Over half of all U.S. states and Washington DC have some sort of cannabis reform. The first recreational states, Colorado and Washington, showed the world that responsible cannabis legalization is possible. Now, a handful of additional states are expected to hop on the green bandwagon as early as this year. Here are five states most likely to legalize in 2017.
1. New Jersey
New Jersey has had a difficult relationship with cannabis reform. While desperate parents once battled with Gov. Chris Christie (R) over access to medical cannabis, a change of tune echoes from the state now.
Earlier in 2016, NJ lawmakers visited Colorado to learn more about the safety and implementation of legalized recreational cannabis.
The delegation was led by Sen. Nicholas Scutari (D-Union), who wanted the trip to remove “fear and the joke” about legal cannabis access. Scutari also sees a lot of state benefits after legalization. He stated last October,
This is not a joke…This is big money and it’s great savings to the state.
Unfortunately, Christie still remains a major obstacle for recreational cannabis. Will the state finally see the reform it deserves? Only future voters can make that decision.
2. Rhode Island
Last October, Gov. Gina Raimondo (D) began research on how to safely legalize, implement, and regulate recreational cannabis. She has also reportedly stated that she would consider reform if Massachusetts and Main legalized.
The state failed to pass legislation in 2016 and Raimondo has expressed concern over children’s safety with legalization. Yet, it’s safe to say that the Rhode Island cannabis discussion has gotten quite serious.
If Rhode Island passes, legalization talk is speculated to increase in Connecticut and Vermont, which would open the doors to a canna-friendly New England.
3. New Mexico
New Mexican legislators authorized a medical cannabis program in 2007. Since that time, the population has warmed up to the herb even more. 61% of voters in New Mexico are in support of cannabis reform. Now, it’s only a matter of time before residents get to make a move on a new law.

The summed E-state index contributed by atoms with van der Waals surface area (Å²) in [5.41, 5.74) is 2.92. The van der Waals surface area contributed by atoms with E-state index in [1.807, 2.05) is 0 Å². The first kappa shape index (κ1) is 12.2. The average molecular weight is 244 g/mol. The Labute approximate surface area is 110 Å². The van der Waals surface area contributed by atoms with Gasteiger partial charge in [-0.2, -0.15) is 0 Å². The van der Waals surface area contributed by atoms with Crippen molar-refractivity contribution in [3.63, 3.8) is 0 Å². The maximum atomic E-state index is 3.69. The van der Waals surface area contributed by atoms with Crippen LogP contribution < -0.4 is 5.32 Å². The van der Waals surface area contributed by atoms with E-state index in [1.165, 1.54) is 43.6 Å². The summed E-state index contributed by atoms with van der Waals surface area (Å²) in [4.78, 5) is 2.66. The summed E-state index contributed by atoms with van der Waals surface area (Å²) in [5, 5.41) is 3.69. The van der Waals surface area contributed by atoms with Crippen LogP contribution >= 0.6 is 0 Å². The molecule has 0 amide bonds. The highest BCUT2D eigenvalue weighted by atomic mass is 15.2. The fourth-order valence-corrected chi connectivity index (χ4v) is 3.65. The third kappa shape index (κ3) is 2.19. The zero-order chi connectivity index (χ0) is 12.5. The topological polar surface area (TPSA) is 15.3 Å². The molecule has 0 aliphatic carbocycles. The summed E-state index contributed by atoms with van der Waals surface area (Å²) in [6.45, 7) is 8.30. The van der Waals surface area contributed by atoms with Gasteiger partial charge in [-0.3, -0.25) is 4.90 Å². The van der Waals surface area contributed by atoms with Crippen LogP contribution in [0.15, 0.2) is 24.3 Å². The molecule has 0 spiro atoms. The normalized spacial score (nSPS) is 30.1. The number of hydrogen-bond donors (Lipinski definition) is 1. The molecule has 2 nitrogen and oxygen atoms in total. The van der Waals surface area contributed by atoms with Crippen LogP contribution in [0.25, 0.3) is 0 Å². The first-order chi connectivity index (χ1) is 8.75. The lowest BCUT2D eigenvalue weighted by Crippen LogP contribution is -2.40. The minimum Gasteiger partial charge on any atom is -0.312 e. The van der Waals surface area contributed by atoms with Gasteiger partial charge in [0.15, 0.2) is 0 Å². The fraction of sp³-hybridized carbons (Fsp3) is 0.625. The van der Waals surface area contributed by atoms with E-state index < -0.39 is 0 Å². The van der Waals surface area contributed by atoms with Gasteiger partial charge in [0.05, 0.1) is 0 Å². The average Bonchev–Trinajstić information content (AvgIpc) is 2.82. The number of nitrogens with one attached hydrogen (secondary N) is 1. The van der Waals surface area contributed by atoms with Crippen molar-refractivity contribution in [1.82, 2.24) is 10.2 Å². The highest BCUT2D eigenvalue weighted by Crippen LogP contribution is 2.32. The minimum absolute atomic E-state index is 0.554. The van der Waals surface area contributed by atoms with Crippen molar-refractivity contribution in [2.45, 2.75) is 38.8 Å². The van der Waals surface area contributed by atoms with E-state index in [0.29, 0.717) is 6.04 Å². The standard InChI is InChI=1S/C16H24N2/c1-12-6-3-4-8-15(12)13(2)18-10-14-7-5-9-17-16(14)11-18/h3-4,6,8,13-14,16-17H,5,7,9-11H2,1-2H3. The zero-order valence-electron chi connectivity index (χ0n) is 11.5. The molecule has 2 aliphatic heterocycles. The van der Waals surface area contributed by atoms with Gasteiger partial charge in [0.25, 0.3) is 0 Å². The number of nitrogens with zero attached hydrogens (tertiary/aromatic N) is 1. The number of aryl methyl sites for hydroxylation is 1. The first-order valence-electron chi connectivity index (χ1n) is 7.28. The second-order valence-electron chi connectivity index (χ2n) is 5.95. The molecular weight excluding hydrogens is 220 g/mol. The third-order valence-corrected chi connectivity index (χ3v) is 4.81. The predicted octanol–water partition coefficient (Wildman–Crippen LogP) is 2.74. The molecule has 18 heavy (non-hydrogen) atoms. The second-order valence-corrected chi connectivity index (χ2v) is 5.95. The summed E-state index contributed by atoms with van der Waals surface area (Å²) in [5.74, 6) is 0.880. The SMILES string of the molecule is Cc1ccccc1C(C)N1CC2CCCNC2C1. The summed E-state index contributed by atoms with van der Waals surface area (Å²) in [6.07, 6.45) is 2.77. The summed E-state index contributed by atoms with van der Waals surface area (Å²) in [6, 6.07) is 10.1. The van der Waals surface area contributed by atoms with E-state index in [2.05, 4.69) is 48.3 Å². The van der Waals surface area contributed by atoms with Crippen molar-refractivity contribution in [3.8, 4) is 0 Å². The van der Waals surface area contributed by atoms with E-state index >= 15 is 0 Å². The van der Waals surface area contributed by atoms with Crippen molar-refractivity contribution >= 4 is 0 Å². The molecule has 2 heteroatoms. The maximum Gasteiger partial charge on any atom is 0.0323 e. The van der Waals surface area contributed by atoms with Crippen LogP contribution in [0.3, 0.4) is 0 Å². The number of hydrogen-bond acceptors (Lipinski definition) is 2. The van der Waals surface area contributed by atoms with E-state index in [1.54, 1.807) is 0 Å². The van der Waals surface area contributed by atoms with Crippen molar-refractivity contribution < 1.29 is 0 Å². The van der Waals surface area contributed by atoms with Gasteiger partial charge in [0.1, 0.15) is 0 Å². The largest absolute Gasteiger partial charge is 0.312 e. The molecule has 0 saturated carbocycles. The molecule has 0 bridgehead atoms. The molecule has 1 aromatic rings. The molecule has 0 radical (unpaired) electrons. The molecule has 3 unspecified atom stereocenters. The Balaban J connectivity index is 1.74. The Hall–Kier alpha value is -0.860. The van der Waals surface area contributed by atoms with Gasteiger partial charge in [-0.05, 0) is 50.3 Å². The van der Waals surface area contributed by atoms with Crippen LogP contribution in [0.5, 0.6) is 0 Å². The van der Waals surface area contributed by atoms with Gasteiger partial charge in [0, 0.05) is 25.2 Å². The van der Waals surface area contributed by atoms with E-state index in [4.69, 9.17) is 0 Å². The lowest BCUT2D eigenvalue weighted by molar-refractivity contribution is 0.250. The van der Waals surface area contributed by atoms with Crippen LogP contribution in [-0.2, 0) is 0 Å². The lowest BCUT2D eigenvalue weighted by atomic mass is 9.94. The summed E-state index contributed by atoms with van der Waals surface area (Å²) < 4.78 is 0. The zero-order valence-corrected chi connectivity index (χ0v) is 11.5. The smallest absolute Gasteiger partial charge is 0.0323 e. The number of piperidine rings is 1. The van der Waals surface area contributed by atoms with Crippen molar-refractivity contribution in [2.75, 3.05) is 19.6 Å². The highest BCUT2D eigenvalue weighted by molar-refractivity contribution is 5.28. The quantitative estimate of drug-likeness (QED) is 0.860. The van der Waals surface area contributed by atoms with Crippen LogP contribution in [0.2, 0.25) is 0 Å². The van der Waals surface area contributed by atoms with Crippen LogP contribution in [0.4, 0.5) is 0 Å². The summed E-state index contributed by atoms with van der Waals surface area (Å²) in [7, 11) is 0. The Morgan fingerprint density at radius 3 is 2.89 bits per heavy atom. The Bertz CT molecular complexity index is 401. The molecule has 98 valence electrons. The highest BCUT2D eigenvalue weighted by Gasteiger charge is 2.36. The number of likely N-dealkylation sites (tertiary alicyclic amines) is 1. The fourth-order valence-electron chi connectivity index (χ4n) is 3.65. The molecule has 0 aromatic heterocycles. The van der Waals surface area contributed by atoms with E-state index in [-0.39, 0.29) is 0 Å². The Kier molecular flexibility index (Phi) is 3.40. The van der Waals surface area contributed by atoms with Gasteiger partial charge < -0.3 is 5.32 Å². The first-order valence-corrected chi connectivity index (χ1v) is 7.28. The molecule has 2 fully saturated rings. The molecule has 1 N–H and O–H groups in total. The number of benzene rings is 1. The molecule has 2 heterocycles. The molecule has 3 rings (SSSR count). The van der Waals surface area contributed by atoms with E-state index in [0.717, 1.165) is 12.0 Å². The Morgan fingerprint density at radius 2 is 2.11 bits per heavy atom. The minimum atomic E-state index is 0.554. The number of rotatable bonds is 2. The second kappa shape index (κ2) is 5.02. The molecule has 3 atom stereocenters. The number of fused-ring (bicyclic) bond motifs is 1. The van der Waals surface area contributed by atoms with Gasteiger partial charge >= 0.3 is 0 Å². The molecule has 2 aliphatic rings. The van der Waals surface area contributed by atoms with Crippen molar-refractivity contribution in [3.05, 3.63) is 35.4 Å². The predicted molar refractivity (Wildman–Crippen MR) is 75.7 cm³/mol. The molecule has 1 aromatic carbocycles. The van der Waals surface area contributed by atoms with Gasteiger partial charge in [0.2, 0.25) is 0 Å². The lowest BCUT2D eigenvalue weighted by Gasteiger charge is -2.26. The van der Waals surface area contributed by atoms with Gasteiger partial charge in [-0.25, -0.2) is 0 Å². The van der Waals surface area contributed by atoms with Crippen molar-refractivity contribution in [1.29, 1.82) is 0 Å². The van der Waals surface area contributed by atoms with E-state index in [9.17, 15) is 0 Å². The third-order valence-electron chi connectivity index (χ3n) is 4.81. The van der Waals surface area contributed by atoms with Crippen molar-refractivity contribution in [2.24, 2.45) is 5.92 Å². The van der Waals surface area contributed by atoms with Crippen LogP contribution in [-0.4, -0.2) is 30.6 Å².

Earlier in 2016, representatives Bill McCamley (D) and Javier Martinez (D) introduced HB-11, the Cannabis Revenue And Freedom Act, which attempted to legalize the adult use of cannabis.
The measure failed, but the representatives are back at it again this year and a similar bill is expected to circulate.
In 2015, Delaware decriminalized the possession of a small amount of cannabis. Now, legislators and voters are stepping it up a notch.
Last October, Sen. Margaret Rose Henry (D) stated that she would introduce a bill permitting cannabis for adults over the age of 21. She has been a proponent of cannabis reform for quite a while. In fact, Henry is largely responsible for the state’s medical cannabis program.
As far as recreational is concerned, things may be a little more difficult. Henry explains,
It’s certainly being considered. It’s going to be an uphill battle. But it’s time, quite frankly. It’s time to certainly look at it.
The bill is expected to be introduced sometime this month (January.)
Texas is not the most cannabis-progressive state in the country, but legislators are opening up. The state recently established the Compassionate Use Program, allows a limited low-THC cannabis program for patients with epilepsy. However, the slight budge in cannabis policy isn’t enough for many medical patients.
State Senator Jose Menendez (D) has introduced SB 269, which expands the State’s medical cannabis program to include more accepted conditions. Menendez invited doctors and veterans to join him on Capitol Hill to share their experience and cannabis expertise. He explains,
I filed this bill because doctors, not politicians, should determine the best treatment for severely ill Texans. This is a legitimate medicine that can help a variety of sick people from a grandmother suffering from cancer to a veteran coping with PTSD.
Hopefully, other legislators will share Menendez’s passion as well.SHARE